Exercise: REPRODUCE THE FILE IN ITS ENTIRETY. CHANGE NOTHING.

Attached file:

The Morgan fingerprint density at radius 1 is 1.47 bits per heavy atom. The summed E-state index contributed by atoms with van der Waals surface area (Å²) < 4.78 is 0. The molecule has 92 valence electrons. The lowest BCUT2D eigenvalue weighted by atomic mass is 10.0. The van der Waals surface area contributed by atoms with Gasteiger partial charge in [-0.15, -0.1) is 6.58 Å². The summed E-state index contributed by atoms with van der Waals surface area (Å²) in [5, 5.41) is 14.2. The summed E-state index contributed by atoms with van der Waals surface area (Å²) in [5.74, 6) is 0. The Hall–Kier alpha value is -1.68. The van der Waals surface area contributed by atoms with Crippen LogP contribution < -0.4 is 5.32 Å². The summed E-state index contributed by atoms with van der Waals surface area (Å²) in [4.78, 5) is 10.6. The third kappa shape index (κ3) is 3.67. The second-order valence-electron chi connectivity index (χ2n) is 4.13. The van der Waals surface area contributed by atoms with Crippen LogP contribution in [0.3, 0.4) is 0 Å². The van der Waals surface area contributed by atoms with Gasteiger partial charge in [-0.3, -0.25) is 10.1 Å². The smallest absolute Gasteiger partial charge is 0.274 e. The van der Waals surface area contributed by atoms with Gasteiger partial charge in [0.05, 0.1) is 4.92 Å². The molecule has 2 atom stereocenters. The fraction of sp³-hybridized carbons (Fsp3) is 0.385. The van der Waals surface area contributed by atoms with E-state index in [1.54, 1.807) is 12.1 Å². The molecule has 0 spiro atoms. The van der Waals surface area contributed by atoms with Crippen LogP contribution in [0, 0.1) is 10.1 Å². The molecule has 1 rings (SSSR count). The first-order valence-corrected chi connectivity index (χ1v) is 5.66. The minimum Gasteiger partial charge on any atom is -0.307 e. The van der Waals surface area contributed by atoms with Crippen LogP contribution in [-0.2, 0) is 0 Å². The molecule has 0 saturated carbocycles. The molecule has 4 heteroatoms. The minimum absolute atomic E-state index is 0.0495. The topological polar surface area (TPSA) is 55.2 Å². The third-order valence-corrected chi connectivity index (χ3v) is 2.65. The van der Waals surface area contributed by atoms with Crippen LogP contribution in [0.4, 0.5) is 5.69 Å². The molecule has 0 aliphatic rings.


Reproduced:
The Morgan fingerprint density at radius 1 is 1.47 bits per heavy atom. The summed E-state index contributed by atoms with van der Waals surface area (Å²) < 4.78 is 0. The molecule has 92 valence electrons. The lowest BCUT2D eigenvalue weighted by atomic mass is 10.0. The van der Waals surface area contributed by atoms with Gasteiger partial charge in [-0.15, -0.1) is 6.58 Å². The summed E-state index contributed by atoms with van der Waals surface area (Å²) in [5, 5.41) is 14.2. The summed E-state index contributed by atoms with van der Waals surface area (Å²) in [5.74, 6) is 0. The Hall–Kier alpha value is -1.68. The van der Waals surface area contributed by atoms with Crippen LogP contribution < -0.4 is 5.32 Å². The summed E-state index contributed by atoms with van der Waals surface area (Å²) in [4.78, 5) is 10.6. The third kappa shape index (κ3) is 3.67. The second-order valence-electron chi connectivity index (χ2n) is 4.13. The van der Waals surface area contributed by atoms with Crippen LogP contribution in [0.3, 0.4) is 0 Å². The van der Waals surface area contributed by atoms with Gasteiger partial charge in [-0.3, -0.25) is 10.1 Å². The smallest absolute Gasteiger partial charge is 0.274 e. The van der Waals surface area contributed by atoms with Gasteiger partial charge in [0.05, 0.1) is 4.92 Å². The molecule has 2 atom stereocenters. The fraction of sp³-hybridized carbons (Fsp3) is 0.385. The van der Waals surface area contributed by atoms with E-state index in [1.54, 1.807) is 12.1 Å². The molecule has 0 spiro atoms. The van der Waals surface area contributed by atoms with Crippen LogP contribution in [0, 0.1) is 10.1 Å². The molecule has 1 rings (SSSR count). The first-order valence-corrected chi connectivity index (χ1v) is 5.66. The minimum Gasteiger partial charge on any atom is -0.307 e. The van der Waals surface area contributed by atoms with Crippen LogP contribution in [-0.2, 0) is 0 Å². The molecule has 0 saturated carbocycles. The molecule has 4 heteroatoms. The minimum absolute atomic E-state index is 0.0495. The topological polar surface area (TPSA) is 55.2 Å². The third-order valence-corrected chi connectivity index (χ3v) is 2.65. The van der Waals surface area contributed by atoms with Crippen LogP contribution in [0.4, 0.5) is 5.69 Å². The molecule has 0 aliphatic rings.